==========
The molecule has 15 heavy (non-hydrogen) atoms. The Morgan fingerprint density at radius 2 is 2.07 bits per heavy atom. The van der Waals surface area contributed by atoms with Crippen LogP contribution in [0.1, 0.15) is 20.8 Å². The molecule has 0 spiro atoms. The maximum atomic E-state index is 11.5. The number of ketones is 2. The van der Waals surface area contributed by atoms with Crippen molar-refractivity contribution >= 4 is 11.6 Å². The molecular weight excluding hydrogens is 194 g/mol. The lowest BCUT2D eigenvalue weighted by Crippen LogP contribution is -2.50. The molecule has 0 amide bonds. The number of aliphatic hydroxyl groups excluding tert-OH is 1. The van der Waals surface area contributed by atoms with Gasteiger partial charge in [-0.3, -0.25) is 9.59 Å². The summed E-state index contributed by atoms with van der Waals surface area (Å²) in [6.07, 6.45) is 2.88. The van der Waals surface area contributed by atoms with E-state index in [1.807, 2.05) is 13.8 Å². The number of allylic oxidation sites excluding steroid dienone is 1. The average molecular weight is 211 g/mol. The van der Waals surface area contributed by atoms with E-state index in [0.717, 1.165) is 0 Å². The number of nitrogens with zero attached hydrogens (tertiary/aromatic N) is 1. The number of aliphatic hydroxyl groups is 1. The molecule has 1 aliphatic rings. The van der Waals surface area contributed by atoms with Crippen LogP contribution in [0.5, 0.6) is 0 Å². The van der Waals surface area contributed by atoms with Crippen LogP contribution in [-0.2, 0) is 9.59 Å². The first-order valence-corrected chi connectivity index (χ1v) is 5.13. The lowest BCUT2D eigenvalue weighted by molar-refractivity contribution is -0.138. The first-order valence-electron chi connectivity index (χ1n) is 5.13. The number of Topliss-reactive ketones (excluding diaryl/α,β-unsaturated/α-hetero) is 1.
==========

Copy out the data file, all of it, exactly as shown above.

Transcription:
The molecule has 15 heavy (non-hydrogen) atoms. The Morgan fingerprint density at radius 2 is 2.07 bits per heavy atom. The van der Waals surface area contributed by atoms with Crippen LogP contribution in [0.1, 0.15) is 20.8 Å². The molecule has 0 spiro atoms. The maximum atomic E-state index is 11.5. The number of ketones is 2. The van der Waals surface area contributed by atoms with Crippen molar-refractivity contribution >= 4 is 11.6 Å². The molecular weight excluding hydrogens is 194 g/mol. The lowest BCUT2D eigenvalue weighted by Crippen LogP contribution is -2.50. The molecule has 0 amide bonds. The number of aliphatic hydroxyl groups excluding tert-OH is 1. The van der Waals surface area contributed by atoms with Gasteiger partial charge in [-0.3, -0.25) is 9.59 Å². The summed E-state index contributed by atoms with van der Waals surface area (Å²) in [6.07, 6.45) is 2.88. The van der Waals surface area contributed by atoms with E-state index in [1.807, 2.05) is 13.8 Å². The number of allylic oxidation sites excluding steroid dienone is 1. The average molecular weight is 211 g/mol. The van der Waals surface area contributed by atoms with E-state index in [0.717, 1.165) is 0 Å². The number of nitrogens with zero attached hydrogens (tertiary/aromatic N) is 1. The number of aliphatic hydroxyl groups is 1. The molecule has 1 aliphatic rings. The van der Waals surface area contributed by atoms with Crippen LogP contribution in [0.5, 0.6) is 0 Å². The van der Waals surface area contributed by atoms with Crippen LogP contribution in [-0.2, 0) is 9.59 Å². The first-order valence-corrected chi connectivity index (χ1v) is 5.13. The lowest BCUT2D eigenvalue weighted by molar-refractivity contribution is -0.138. The first-order valence-electron chi connectivity index (χ1n) is 5.13. The number of Topliss-reactive ketones (excluding diaryl/α,β-unsaturated/α-hetero) is 1.